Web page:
Paul Maier might have to say about it.
Israeli prisoner Ramil Razilo was removing rubble from the planned site of a new prison ward when his shovel uncovered the edge of an elaborate mosaic, unveiling what Israeli archaeologists said Sunday may be the Holy Land's oldest church.
The discovery of the church in the northern Israeli town of Megiddo, near the biblical Armageddon, was hailed by experts as an important discovery that could reveal details about the development of the early church in the region. Archaeologists said the church dated from the third century, decades before Constantine legalized Christianity across the Byzantine Empire.
"What's clear today is that it's the oldest archaeological remains of a church in Israel, maybe even in the entire region. Whether in the entire world, it's still too early to say," said Yotam Tepper, the excavation's head archaeologist.
Israeli officials were giddy about the discovery, with Prime Minister Ariel Sharon calling the church "an amazing story."
Vatican officials also hailed the find.
"A discovery of this kind will make Israel more interesting to all Christians, for the church all over the world," said Archbishop Pietro Sambi, the Vatican envoy to Jerusalem. "If it's true that the church and the beautiful mosaics are from the third century, it would be one of the most ancient churches in the Middle East."
Razilo, who is serving a two-year sentence for traffic violations, was one of about 50 prisoners brought into the high-security Megiddo Prison to help excavate the area before the construction of new wards for 1,200 Palestinian prisoners.
Razilo was shocked to uncover the edge of the mosaic. The inmates worked for months to uncover all the parts of the mosaic — the floor of the church, he said.
"We continued to look and slowly we found this whole beautiful thing," said Razilo, who used a sponge and a bucket of water to clean dirt off the uncovered mosaics Sunday.
Two mosaics inside the church — one covered with fish, an ancient Christian symbol that predates the cross — tell the story of a Roman officer and a woman named Aketous who donated money to build the church in the memory "of the god, Jesus Christ."
Pottery remnants from the third century, the style of Greek writing used in the inscriptions, ancient geometric patterns in the mosaics and the depiction of fish rather than the cross indicate that the church was no longer used by the fourth century, Tepper said.
The church's location, not far from the spot where the New Testament says the final battle between good and evil will take place, also made sense because a bishop was active in the area at the time, said Tepper, who works with the Israel Antiquities Authority.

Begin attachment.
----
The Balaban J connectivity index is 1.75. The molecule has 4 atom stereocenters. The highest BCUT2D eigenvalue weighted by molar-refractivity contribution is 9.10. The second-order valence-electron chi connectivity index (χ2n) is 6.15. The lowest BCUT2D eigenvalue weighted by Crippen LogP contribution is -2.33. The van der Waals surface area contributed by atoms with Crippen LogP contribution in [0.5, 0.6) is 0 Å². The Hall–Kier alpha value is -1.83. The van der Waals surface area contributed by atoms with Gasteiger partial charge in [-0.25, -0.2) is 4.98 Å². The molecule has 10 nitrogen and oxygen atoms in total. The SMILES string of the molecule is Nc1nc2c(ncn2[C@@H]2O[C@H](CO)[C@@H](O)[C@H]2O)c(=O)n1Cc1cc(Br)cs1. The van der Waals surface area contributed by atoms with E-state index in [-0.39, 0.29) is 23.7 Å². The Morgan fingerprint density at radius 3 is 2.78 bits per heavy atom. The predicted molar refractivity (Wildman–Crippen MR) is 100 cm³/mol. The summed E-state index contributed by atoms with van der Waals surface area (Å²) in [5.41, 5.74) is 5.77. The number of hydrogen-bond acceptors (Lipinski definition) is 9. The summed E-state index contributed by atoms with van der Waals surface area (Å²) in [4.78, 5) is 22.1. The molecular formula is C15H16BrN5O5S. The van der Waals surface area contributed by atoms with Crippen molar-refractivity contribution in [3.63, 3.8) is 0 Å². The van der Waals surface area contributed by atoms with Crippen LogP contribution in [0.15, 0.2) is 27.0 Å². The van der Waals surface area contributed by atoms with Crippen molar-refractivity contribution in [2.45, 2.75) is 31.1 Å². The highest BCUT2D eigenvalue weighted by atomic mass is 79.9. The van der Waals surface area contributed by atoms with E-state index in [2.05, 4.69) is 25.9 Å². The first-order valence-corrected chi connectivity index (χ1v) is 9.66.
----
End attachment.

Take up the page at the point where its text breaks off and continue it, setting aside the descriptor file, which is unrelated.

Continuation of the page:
The inscription, which specifies that Aketous donated a table to the church, indicates the house of worship predated the Byzantine era, when Christians began using altars in place of tables in their rituals, Tepper said. Remnants of a table were uncovered between the two mosaics.
The building — most of which was destroyed — also was not built in the Basilica style that was standard under the Byzantines, he added.
Stephen Pfann, a biblical scholar and professor at the Holy Land University, said the second and third centuries were transitional periods where people sought to define their religious beliefs and modes of worship. Iconography and inscriptions found in Nazareth and Caperneum — places where Jesus lived — show that people went there to worship, although most did so secretly.
"This was a time of persecution and in this way it is quite surprising that there would be such a blatant expression of Christ in a mosaic, but it may be the very reason why the church was destroyed," Pfann said.
The dig will continue as archaeologists try to uncover the rest of the building and its surroundings, including what they believe could be a baptismal site, Tepper said.
Joe Zias, an anthropologist and former curator with the antiquities authority, questioned the dating of the find, saying there is no evidence of churches before the fourth century. The building may have been in use earlier, but most likely not for Christian religious purposes, he said.
"They're going to be hard, hard-pressed to prove it ... because the evidence argues otherwise," Zias said.